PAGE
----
For some, the decision to downsize and start afresh in a retirement village is liberating. For others it is a time of anxiety and of good byes. What can compound a person’s anxiety is the huge Retirement Village contract and the lease to sign before they can move into their new place. There are a few general things to look out for in Retirement Village contract that are set out below. However, this article is no substitute for actual legal advice relevant to the particular contract you are considering.
What are you actually buying?
There are several ways to buy into a village:
- Leasehold: usually meaning you will buy your unit and lease the land it is on. This is probably the most common way to buy into a village. In addition to your lease you often enter into a service agreement that sets out what the village operators will provide and, importantly, what they will charge you.
- Right of occupancy: another common way to buy into a village, this method sees you buying the right to live in your unit. It is likely you will also need to enter into a service agreement.
- Freehold: meaning you buy your unit- or most probably a villa or townhouse- and the land it is on outright.
- Strata: meaning you buy your lot (ie. your unit) and own a share in common property (such as pathways, pools ect…).
- Rental: occasionally it is possible to rent a unit, but this is not common in private retirement villages.
Work out the total cost
A common difficulty faced by a person comparing the various costs of two villages is that they find themselves trying to compare apples with oranges. This is because there are quite a few fees that are involved when moving into a retirement village. One may have a fairly low daily maintence fee (also called an ongoing fee or recurrent fee) but a very high exit fee. Another may charge almost twice as much per day but when you leave you keep much more of the sale price in your pocket. When you are trying to compare two different villages, jot down all of the fees and do a table showing you what you will pay over 5 years, 10 years and 15 years. This is a good way to find out the true cost of a particular village. A financial adviser that specialises in retirement villages and aged care advice can be helpful in this respect.
Often called the Deferred Management Fee, all villages charge a fee on your exit. Some villages will load this fee in the first few years of your stay, meaning they make most of the fee even if your stay is short. Other villages’ exit fee will increase gradually over time. You need to be aware of how this fee is structures as if you know that you will only stay for a brief period you would do well to find a village that offers a gradual increase to its exit fees.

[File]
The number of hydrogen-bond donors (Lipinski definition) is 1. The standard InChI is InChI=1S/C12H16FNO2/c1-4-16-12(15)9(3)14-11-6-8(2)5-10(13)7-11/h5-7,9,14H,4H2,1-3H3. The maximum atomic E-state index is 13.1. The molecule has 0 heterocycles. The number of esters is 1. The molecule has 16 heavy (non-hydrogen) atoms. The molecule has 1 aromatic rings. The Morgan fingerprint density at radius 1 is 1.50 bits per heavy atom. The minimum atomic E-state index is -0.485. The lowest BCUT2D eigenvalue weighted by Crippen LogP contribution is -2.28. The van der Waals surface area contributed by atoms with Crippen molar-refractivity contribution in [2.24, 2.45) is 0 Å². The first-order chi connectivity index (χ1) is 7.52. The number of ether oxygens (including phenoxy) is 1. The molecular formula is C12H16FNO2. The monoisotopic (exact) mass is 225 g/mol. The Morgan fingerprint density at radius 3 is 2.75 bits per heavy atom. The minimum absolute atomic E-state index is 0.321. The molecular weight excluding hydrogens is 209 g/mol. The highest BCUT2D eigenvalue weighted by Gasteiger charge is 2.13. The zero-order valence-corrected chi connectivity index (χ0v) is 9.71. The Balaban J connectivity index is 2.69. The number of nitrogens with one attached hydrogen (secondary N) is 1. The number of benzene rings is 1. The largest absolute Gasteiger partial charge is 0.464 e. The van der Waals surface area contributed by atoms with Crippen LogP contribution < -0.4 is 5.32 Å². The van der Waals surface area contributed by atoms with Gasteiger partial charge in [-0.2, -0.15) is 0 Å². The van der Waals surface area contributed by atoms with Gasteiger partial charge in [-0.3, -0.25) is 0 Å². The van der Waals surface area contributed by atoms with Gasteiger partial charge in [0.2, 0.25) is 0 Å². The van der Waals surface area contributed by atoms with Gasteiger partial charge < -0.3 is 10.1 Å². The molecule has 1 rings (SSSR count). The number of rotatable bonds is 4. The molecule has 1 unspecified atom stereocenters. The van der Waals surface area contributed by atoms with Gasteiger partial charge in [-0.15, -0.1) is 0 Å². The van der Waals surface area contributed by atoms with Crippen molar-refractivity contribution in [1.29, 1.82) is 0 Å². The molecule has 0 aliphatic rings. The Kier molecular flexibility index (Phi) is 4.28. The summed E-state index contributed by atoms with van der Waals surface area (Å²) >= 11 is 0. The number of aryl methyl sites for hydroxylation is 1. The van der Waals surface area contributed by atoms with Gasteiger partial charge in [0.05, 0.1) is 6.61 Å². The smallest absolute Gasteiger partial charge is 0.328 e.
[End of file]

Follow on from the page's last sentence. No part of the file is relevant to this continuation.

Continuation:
Selling the unit
Check if the contract allows you to use your own agent and sell your unit. Some contracts will only allow the operators to sell your unit. If the contract also provides that you have to continue paying all ongoing fees until sold finding a buyer might be low on the owner’s priority list.
Other items to watch out for
- High increases in ongoing costs, such as electricity and telephone- in NSW these increases must be in line with CPI, unless either the residence committee has agreed or the increase has been Court ordered.
- Are you allowed a pet?
- Are you allowed to modify your unit if, for example, you need to later on install a disabled access shower?
- Refurbishment costs: some contracts will require you to refurbish your unit before selling it. The contract should state if only a clean unit with any damaged repaired is required or you will need undertake more costly work, such as new carpet.
- Costs of improvement to capital investments trying to be passed on to residents. Residents are responsible for maintenance costs only, not for the costs for capital improvements.
The operators of a village are not necessarily trying to trap people into contracts with hidden costs. In fact they often urge people to get legal advice before signing up. The complex fee structure has developed in part so that villages can remain affordable but still be able to operate as a viable business unless it is run on a not-for-profit basis.
Whether or not moving into a retirement village is the right option for you is a personal decision. However, you do need to be fully informed of all of the financial implications before you sign up. Particularly what your financial position will be if you have to move out of a village and into a nursing home- will you have enough money following the sale of your unit to pay your bond? Try to compare a few different places and request a copy of their contract, lease and service agreement. If you cannot work out the true financial costs of one place over another seek the advice of a financial planner and seek legal advice on the terms of the contract and the lease before you sign up.